The Nobel Prize in Physiology or Medicine was awarded jointly to David Julius and Ardem Patapoutian “for their discoveries of receptors for temperature and touch.”
Their work sheds light on how to reduce chronic and acute pain associated with a range of diseases, trauma and their treatments.
“Our ability to sense heat, cold and touch is essential for survival and underpins our interaction with the world around us,” the Nobel committee said in a news release.
The winners were announced on Monday by Thomas Perlmann. He is the secretary-general of the Nobel Committee. The prestigious award comes with a gold medal and prize money of over $1.14 million.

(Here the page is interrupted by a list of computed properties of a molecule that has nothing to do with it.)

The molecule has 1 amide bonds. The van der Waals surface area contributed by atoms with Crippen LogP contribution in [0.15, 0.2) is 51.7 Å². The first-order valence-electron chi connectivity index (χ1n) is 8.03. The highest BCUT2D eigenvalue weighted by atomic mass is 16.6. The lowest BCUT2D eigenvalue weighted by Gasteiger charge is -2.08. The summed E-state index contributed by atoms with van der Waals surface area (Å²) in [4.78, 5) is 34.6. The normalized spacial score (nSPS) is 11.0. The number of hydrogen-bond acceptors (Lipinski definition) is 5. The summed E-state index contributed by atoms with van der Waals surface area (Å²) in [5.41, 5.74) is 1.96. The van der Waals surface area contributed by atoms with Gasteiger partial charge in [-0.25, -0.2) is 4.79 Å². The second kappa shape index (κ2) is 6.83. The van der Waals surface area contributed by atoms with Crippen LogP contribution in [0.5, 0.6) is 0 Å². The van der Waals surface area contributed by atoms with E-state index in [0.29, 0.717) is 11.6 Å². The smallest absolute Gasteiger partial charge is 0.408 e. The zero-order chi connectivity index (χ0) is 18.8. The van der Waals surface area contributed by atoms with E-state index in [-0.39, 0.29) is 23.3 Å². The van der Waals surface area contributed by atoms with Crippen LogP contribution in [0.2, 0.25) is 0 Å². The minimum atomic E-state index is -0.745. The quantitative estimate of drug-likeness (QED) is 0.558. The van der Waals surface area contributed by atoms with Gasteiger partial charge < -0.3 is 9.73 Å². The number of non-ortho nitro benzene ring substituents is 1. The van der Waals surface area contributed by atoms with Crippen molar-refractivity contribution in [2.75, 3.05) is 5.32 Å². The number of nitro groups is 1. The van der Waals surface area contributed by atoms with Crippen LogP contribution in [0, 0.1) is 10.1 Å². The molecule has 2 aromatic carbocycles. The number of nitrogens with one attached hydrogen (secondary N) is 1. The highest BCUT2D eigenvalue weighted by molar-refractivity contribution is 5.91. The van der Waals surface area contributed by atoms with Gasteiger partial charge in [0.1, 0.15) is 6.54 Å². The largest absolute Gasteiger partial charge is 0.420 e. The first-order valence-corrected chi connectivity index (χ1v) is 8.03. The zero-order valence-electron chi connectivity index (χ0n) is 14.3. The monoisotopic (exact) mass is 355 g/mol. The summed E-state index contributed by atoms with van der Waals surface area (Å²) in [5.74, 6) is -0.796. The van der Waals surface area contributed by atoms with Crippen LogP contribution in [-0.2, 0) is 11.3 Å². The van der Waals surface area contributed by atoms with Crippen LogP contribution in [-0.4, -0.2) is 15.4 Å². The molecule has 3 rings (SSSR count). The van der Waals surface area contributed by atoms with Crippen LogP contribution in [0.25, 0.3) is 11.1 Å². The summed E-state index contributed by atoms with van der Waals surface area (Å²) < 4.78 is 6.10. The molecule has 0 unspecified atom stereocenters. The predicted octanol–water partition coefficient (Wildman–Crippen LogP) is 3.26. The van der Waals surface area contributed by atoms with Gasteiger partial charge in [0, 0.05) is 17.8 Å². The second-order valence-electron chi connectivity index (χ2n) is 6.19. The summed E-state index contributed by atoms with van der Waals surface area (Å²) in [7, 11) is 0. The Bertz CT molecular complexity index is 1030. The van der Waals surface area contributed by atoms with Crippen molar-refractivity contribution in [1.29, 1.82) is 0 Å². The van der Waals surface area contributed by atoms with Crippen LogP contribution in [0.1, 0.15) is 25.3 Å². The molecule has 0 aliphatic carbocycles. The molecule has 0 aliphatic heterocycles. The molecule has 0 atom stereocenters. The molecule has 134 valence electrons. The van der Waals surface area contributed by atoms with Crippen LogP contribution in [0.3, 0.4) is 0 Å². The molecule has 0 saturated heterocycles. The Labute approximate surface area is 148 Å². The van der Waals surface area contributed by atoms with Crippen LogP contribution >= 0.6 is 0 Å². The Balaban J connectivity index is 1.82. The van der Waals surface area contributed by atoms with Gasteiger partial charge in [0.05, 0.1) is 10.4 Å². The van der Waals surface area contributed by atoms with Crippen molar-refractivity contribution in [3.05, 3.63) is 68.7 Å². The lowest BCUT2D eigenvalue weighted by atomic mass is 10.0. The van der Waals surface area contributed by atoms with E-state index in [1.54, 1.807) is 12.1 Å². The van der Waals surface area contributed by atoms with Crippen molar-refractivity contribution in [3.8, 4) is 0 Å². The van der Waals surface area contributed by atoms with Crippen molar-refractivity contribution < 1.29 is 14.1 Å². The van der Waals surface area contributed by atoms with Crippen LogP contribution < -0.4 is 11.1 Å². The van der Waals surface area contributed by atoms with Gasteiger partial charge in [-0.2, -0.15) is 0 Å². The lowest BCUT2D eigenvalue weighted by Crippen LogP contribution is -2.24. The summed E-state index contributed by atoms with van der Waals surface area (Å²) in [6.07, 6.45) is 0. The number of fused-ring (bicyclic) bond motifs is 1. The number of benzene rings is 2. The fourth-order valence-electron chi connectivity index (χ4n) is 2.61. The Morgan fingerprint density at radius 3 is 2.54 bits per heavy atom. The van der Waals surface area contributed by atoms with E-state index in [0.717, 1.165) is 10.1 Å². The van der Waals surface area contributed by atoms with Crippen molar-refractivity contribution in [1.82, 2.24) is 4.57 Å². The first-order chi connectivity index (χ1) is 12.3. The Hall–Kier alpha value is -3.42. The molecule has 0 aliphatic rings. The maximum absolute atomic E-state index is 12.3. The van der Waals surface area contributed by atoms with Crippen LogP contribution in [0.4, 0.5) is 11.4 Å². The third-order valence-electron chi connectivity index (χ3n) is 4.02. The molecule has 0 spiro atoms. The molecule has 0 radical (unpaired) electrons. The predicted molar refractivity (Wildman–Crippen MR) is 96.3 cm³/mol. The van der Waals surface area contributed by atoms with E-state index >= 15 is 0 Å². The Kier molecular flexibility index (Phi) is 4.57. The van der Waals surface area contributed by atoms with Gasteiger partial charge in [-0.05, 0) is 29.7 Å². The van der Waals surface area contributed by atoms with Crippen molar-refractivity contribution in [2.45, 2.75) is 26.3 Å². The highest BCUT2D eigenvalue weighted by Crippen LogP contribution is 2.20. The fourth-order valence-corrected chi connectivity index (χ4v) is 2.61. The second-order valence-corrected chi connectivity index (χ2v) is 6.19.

Patrik Ernfors of the Nobel Committee said Julius used capsaicin, the active component in chili peppers, to identify the nerve sensors that allow the skin to respond to heat. He said Patapoutian found separate pressure-sensitive sensors in cells that respond to mechanical stimulation.
Last year’s Nobel medicine prize went to three scientists who discovered the liver-ravaging hepatitis C virus, a breakthrough that led to cures for the deadly disease and tests to keep the scourge from spreading though blood banks.